Long ago and far away in space-time ice covered the Earth. It would feel strange to us now, we who live in a warm time when snow only comes for a few weeks in winter, if at all.

In northerly climes like Scandinavia, parts of Russia, Canada and America, snow may come for several months over the winter but we have to go up into the Arctic to find snow all year round, and those lands are shrinking every year now because of global warming and climate change. We watch wonderful programmes like Frozen Planet but we can not imagine living there. 
If we really stretch the imagination, our mind tells us that such an existence would be terrible, frightening, cold and miserable. 

We admire the explorers and scientists who go there for many months at a time but we do not believe the frozen wastes to be places to live, to make great art and philosophy; we consider them to be too bitterly cold to event think. Our ancestors didn’t share these feelings as this beautiful carving shows.
This sculpture, known as the Swimming Reindeer, was created at least 13,000 years ago, that’s 3,000 years before the end of the last Ice Age. It’s carved from the tip of a mammoth tusk and shows a male and female reindeer with their heads raised and their legs extended. The depiction is remarkable in it’s naturalism; it conveys movement and displays the hunter’s knowledge of anatomy. It was discovered in 1866 as two separate pieces and acquired by the British museum in 1887.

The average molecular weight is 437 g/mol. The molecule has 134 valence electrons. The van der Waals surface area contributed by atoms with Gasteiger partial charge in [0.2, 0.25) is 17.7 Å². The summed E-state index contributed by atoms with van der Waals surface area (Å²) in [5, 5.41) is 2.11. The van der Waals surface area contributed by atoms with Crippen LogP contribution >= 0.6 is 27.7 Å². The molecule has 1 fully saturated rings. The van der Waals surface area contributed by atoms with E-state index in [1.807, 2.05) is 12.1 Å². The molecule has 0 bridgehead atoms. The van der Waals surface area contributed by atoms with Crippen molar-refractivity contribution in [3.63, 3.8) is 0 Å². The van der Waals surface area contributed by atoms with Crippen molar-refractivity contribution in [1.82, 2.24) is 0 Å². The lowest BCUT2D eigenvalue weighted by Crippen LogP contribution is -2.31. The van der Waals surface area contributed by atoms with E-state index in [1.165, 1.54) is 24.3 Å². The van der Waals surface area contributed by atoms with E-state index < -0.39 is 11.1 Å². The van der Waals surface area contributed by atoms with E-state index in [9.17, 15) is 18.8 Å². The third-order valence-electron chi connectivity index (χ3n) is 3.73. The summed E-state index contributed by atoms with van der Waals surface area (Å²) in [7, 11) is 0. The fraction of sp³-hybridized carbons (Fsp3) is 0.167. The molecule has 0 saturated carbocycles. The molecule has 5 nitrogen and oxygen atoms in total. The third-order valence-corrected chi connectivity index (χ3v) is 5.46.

Our ancestors were not savages as was the perceived academic wisdom until quite recently; they were people of amazing culture who must, from the intricacy of such art as the Swimming Reindeer, have had spiritual depth. 

Before farming, the land was owned by none; it was known to be for all, all life belonged to the Earth, including all animal, plant and mineral life as well as humans. The concept of ‘ownership’ began with farming. Hunting and gathering was the ancestral way of life for humans for most of the six million years of our evolution from apes. 

Reindeer have been around for a long time and were native to our land long ago and they are now coming back through the wild herds in the Cairngorms. The earliest fossil deer were found in Europe and date from about 34 million years ago. The exquisite Lascaux cave painting is of an Irish Elk, who first appears about 400,000 years ago, that’s in the time of archaic Homo sapien ancestors. The Lascaux painting is quite stunning and shows how very well our ancestors knew deer. It was painted on the wall of a cave, far underground and hidden from everyday sight. To see it you made a journey into the womb of the Earth, in darkness, then with the flame lights lit, you would stand in presence of the Deer Spirit, Elen.

Elen of the Ways is the ancestral antlered goddess of Britain. Elen was the goddess who led us, through the reindeer herds, to safe living in both summer and winter. The beasts of the goddess still know the old paths that carry the energies of the land; these pathways are the threads that hold the balance and cycles of nature.  Learning Elen’s ways will help you learn about all the life we share on this beautiful planet. Everything changes and only so does everything remain. Elen’s ways lead us back to knowing this and to living it. The art of letting go, of not knowing best, of being full of expectancy but without expectation….this is walking the deer trods.

Excerpts from Elen Of The Ways by Elen Sentier.
Elen will be sharing the deeper wisdom of Elen Of The Ways with us at The Shamanic Lands in June.



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    Davyd Farrell

    Davyd is the Co-Founder of Archetype Events, a politics graduate and trainee medical herbalist.

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